In Ronald Harwood's new novel, César and Augusta, it is gentleness that proves a strength. The book is set in the France of the 1870s, and concerns César Franck's sudden, late flowering as a composer. Alone with a shrewish wife …, Franck seems the archetypal teacher until a passionate young woman called Augusta Holmes cons her way into his composition class, posing as a man. Harwood charts the relationship between the dry, nervous old man, and his tempestuous, awkward pupil in a well-structured narrative, and shows how the girl inspired Franck to compose the first of his major works, the Piano Quintet….
The book is never less than readable and often something more. Franck, with his hatred of Wagner ('a touch of German sausage in the chords') and his suppressed sexuality, is a living and attractive central character, not a dummy in historical costume, and Mr Harwood writes well about the experience of listening to music.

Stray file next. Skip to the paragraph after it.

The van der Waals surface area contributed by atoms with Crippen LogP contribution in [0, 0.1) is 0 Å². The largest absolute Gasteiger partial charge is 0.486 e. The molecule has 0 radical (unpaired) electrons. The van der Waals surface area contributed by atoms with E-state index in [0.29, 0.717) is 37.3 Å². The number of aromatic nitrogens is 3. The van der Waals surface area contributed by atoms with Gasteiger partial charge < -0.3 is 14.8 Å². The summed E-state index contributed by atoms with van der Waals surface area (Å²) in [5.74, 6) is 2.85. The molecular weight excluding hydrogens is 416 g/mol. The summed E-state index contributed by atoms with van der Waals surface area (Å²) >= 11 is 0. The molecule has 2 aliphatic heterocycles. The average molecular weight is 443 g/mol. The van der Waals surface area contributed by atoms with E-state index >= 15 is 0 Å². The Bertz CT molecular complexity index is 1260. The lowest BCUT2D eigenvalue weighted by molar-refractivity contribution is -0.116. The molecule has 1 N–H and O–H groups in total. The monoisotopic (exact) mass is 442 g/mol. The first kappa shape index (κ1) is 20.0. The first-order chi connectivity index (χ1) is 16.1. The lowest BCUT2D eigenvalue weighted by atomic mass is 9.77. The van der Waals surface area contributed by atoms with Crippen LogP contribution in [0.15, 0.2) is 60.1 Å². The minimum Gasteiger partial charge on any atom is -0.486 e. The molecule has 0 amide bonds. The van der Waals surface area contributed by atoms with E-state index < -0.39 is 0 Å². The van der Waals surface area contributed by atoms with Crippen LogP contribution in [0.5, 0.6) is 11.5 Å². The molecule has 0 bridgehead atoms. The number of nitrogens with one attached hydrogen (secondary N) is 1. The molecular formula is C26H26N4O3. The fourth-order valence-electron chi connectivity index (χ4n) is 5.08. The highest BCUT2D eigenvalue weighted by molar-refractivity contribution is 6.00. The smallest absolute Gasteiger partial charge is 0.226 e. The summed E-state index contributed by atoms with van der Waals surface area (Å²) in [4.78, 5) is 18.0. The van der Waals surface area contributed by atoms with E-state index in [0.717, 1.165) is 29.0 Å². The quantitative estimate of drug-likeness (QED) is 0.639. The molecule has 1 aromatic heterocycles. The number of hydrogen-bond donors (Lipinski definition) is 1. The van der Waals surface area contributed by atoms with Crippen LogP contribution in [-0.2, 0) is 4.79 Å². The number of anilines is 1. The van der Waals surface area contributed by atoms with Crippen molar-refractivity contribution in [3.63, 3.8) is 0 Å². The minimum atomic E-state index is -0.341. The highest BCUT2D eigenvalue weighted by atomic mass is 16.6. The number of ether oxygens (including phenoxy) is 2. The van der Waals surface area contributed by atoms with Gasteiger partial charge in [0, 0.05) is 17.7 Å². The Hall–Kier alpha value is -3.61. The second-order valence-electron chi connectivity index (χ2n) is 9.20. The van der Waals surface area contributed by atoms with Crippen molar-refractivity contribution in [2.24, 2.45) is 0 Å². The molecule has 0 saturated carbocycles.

It is his obsession with and concern for art that informs the same author's volume of short stories, published in tandem with this novel. One. Interior. Day. deals with the art of the writer adrift in the world of the movies. All the stories are recounted by Edward Lands, a stiff-upper-lip Britisher with high standards and a happy marriage. There could have been an interesting tension between Lands and the Nathanael-West-style weirdos he encounters, but, as in César and Augusta, the characters are fighting their stereotypes, and less successfully than in the novel.
Nigel Williams, "Dreeing the Weirdos," in The Listener, Vol. 99, No. 2553, March 30, 1978, p. 419.∗